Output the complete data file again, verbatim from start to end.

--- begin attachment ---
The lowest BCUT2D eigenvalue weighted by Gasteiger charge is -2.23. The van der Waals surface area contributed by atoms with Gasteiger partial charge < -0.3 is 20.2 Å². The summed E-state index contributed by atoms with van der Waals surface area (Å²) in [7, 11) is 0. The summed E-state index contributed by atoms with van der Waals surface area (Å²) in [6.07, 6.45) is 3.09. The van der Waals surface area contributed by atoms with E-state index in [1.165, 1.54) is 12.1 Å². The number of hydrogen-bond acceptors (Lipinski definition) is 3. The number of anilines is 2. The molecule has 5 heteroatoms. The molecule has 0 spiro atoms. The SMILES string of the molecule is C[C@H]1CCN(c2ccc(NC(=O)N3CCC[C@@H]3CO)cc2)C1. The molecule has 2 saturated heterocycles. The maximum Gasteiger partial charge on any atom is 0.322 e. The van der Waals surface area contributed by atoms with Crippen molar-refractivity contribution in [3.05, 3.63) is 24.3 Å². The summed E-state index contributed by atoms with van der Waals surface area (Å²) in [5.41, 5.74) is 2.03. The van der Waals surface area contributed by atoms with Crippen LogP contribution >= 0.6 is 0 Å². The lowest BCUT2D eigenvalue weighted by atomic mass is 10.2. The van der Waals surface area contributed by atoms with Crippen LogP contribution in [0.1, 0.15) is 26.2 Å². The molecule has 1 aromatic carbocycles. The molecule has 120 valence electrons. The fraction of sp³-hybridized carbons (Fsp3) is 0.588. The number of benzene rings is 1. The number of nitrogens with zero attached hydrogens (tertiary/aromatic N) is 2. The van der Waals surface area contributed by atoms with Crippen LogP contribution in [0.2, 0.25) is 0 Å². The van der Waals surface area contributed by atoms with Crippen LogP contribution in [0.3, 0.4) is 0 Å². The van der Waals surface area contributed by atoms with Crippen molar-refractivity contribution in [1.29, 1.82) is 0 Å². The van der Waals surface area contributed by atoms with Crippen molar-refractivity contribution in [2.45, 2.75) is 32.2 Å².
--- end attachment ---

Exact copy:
The lowest BCUT2D eigenvalue weighted by Gasteiger charge is -2.23. The van der Waals surface area contributed by atoms with Gasteiger partial charge < -0.3 is 20.2 Å². The summed E-state index contributed by atoms with van der Waals surface area (Å²) in [7, 11) is 0. The summed E-state index contributed by atoms with van der Waals surface area (Å²) in [6.07, 6.45) is 3.09. The van der Waals surface area contributed by atoms with E-state index in [1.165, 1.54) is 12.1 Å². The number of hydrogen-bond acceptors (Lipinski definition) is 3. The number of anilines is 2. The molecule has 5 heteroatoms. The molecule has 0 spiro atoms. The SMILES string of the molecule is C[C@H]1CCN(c2ccc(NC(=O)N3CCC[C@@H]3CO)cc2)C1. The molecule has 2 saturated heterocycles. The maximum Gasteiger partial charge on any atom is 0.322 e. The van der Waals surface area contributed by atoms with Crippen molar-refractivity contribution in [3.05, 3.63) is 24.3 Å². The summed E-state index contributed by atoms with van der Waals surface area (Å²) in [5.41, 5.74) is 2.03. The van der Waals surface area contributed by atoms with Crippen LogP contribution >= 0.6 is 0 Å². The lowest BCUT2D eigenvalue weighted by atomic mass is 10.2. The van der Waals surface area contributed by atoms with Crippen LogP contribution in [0.1, 0.15) is 26.2 Å². The molecule has 1 aromatic carbocycles. The molecule has 120 valence electrons. The fraction of sp³-hybridized carbons (Fsp3) is 0.588. The number of benzene rings is 1. The number of nitrogens with zero attached hydrogens (tertiary/aromatic N) is 2. The van der Waals surface area contributed by atoms with Crippen LogP contribution in [0.2, 0.25) is 0 Å². The van der Waals surface area contributed by atoms with Crippen LogP contribution in [0.3, 0.4) is 0 Å². The van der Waals surface area contributed by atoms with Crippen molar-refractivity contribution in [1.29, 1.82) is 0 Å². The van der Waals surface area contributed by atoms with Crippen molar-refractivity contribution in [2.45, 2.75) is 32.2 Å².